The Myall River mouth has problems going back a century

An 1845 Hydrographic Office map showing Corrie Creek (top arrow) and Myall Point (centre) with the natural and original designated navigation channel parallel, extending into Port Stephens Bay.

DECISIONS made a century ago still wreak consequences upon the mouth of the Myall River.

Maps from the National Library of Australia’s Trove clearly show that, in 1845, a large peninsula jutted from the western end of Winda Woppa, known as ‘Myall Point’.

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“It stretched over 2km from Winda Woppa and marked the designated navigation channel to the port of Tea Gardens… before overdevelopment and a cyclone wiped it out,” Gordon Grainger of the Myall River Action Group (MRAG) told NOTA.

Google Maps’ satellite shows the present sand build-up, likely the remnants of the once prominent Point.

“The eastern entrance, girded by Myall Point, was the original, natural entrance to the Myall River, and it appears that Mother Nature is attempting to rebuild the Point.”

“The ‘Eastern Channel’, what many call the ‘Shortcut’, is actually the original, natural entrance to the river,” Mr Grainger informed NOTA.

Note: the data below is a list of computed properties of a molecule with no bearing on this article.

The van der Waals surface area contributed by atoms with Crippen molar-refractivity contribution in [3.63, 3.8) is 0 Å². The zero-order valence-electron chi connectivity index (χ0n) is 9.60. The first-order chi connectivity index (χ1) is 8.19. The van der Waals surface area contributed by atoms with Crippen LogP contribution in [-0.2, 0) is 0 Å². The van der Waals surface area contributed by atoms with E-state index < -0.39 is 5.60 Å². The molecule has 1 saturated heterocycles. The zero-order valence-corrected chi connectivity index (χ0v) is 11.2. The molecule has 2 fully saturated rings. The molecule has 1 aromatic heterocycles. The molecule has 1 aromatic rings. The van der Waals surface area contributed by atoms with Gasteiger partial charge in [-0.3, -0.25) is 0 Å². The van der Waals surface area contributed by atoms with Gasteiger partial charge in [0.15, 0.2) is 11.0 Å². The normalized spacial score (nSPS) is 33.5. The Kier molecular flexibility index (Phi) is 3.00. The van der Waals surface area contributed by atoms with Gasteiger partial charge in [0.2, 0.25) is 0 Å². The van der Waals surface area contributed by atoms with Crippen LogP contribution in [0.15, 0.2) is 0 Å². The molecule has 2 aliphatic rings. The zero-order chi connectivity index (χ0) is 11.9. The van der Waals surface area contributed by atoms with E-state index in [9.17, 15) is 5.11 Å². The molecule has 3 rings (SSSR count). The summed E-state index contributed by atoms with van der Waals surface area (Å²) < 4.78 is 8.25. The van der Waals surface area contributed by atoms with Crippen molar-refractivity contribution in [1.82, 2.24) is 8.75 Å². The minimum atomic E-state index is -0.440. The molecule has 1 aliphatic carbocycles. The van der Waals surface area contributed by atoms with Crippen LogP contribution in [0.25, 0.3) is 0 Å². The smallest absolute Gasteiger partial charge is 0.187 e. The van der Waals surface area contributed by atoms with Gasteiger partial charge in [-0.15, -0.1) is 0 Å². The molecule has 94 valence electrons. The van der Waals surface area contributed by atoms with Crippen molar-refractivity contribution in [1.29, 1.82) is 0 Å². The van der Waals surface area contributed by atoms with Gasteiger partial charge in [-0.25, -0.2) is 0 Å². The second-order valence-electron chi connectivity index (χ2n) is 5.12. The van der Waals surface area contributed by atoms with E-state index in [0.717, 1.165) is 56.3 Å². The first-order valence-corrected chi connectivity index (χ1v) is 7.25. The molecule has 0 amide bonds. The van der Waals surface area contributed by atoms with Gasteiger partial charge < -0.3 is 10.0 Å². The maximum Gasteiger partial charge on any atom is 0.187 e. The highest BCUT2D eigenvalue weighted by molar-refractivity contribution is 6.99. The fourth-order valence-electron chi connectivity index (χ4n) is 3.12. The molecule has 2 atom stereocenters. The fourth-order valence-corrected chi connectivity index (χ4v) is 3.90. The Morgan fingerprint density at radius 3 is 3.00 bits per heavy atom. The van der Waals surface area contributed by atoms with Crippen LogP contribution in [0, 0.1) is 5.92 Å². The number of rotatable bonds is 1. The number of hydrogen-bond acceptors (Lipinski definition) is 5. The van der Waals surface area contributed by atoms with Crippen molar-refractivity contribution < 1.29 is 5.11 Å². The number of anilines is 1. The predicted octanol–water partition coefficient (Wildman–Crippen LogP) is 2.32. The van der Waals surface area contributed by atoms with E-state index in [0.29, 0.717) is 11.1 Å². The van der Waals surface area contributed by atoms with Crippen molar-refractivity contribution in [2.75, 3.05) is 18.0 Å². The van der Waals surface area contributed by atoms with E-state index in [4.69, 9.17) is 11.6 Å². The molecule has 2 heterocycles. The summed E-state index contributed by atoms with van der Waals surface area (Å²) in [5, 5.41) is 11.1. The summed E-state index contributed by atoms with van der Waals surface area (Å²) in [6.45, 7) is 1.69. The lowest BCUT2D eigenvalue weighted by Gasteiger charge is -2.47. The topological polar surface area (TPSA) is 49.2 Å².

“In the early 1900s, Myall Point proved unnavigable for steam ships coming into Tea Gardens for timber, so Corrie Creek was dredged to get the wood to Pindimar Bay instead.”

“The passage between Corrie Island and the mainland, or ‘western channel’, is the result of dredging Corrie Creek,” said Mr Grainger, referring to the original tidal marsh that once existed where the Corrie Channel is now.

“The Corrie Channel flows due west, the only river mouth on the eastern seaboard to do so, a very unnatural situation that stops new oceanic water from entering the river system,” Mr Grainger explained.

“This means prolonged desalination, among other environmental catastrophes.”

It would seem, therefore, that the ‘shortcut’ is, in fact, the ‘Natural Entrance’, while the ‘Corrie Channel’ is an artificial aberration.

“MRAG contends that a permanent, eastern Natural Channel should resume its ‘designated navigation’ title, hence the responsibility of State and Federal Governments,” Mr Grainger stated.

MRAG believes basic physics would also indicate that the tidal currents are presently halved between the natural and artificial channels, killing the river’s natural self-clearing ability.

By Thomas O’KEEFE

Google satellite image showing the Bay today, with the same areas of concern (circled).

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